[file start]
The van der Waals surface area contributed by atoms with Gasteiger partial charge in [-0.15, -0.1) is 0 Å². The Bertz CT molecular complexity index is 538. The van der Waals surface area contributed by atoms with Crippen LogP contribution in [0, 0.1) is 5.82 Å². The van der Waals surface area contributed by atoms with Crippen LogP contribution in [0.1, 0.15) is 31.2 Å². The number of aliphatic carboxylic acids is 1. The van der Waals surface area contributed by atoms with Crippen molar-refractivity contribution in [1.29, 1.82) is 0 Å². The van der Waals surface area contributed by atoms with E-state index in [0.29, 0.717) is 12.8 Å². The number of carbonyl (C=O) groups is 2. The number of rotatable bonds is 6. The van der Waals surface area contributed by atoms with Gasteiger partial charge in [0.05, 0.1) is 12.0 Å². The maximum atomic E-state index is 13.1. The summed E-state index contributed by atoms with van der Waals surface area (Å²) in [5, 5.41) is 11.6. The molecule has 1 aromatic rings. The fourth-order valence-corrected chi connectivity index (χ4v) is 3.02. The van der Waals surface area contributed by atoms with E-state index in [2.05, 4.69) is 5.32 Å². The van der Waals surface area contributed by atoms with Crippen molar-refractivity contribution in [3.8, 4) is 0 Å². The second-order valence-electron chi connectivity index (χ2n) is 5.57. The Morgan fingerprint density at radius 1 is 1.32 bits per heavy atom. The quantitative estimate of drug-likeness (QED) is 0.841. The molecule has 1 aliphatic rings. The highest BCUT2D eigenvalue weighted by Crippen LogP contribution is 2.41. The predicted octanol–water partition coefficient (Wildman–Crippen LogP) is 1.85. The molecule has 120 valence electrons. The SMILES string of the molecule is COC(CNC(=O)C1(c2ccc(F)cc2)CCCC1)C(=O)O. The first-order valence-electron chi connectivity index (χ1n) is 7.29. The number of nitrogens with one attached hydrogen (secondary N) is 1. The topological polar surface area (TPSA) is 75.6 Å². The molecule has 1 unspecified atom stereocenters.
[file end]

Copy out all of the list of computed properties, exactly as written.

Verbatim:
The van der Waals surface area contributed by atoms with Gasteiger partial charge in [-0.15, -0.1) is 0 Å². The Bertz CT molecular complexity index is 538. The van der Waals surface area contributed by atoms with Crippen LogP contribution in [0, 0.1) is 5.82 Å². The van der Waals surface area contributed by atoms with Crippen LogP contribution in [0.1, 0.15) is 31.2 Å². The number of aliphatic carboxylic acids is 1. The van der Waals surface area contributed by atoms with Crippen molar-refractivity contribution in [1.29, 1.82) is 0 Å². The van der Waals surface area contributed by atoms with E-state index in [0.29, 0.717) is 12.8 Å². The number of carbonyl (C=O) groups is 2. The number of rotatable bonds is 6. The van der Waals surface area contributed by atoms with Gasteiger partial charge in [0.05, 0.1) is 12.0 Å². The maximum atomic E-state index is 13.1. The summed E-state index contributed by atoms with van der Waals surface area (Å²) in [5, 5.41) is 11.6. The molecule has 1 aromatic rings. The fourth-order valence-corrected chi connectivity index (χ4v) is 3.02. The van der Waals surface area contributed by atoms with E-state index in [2.05, 4.69) is 5.32 Å². The van der Waals surface area contributed by atoms with Crippen molar-refractivity contribution in [3.8, 4) is 0 Å². The second-order valence-electron chi connectivity index (χ2n) is 5.57. The Morgan fingerprint density at radius 1 is 1.32 bits per heavy atom. The quantitative estimate of drug-likeness (QED) is 0.841. The molecule has 1 aliphatic rings. The highest BCUT2D eigenvalue weighted by Crippen LogP contribution is 2.41. The predicted octanol–water partition coefficient (Wildman–Crippen LogP) is 1.85. The molecule has 120 valence electrons. The SMILES string of the molecule is COC(CNC(=O)C1(c2ccc(F)cc2)CCCC1)C(=O)O. The first-order valence-electron chi connectivity index (χ1n) is 7.29. The number of nitrogens with one attached hydrogen (secondary N) is 1. The topological polar surface area (TPSA) is 75.6 Å². The molecule has 1 unspecified atom stereocenters.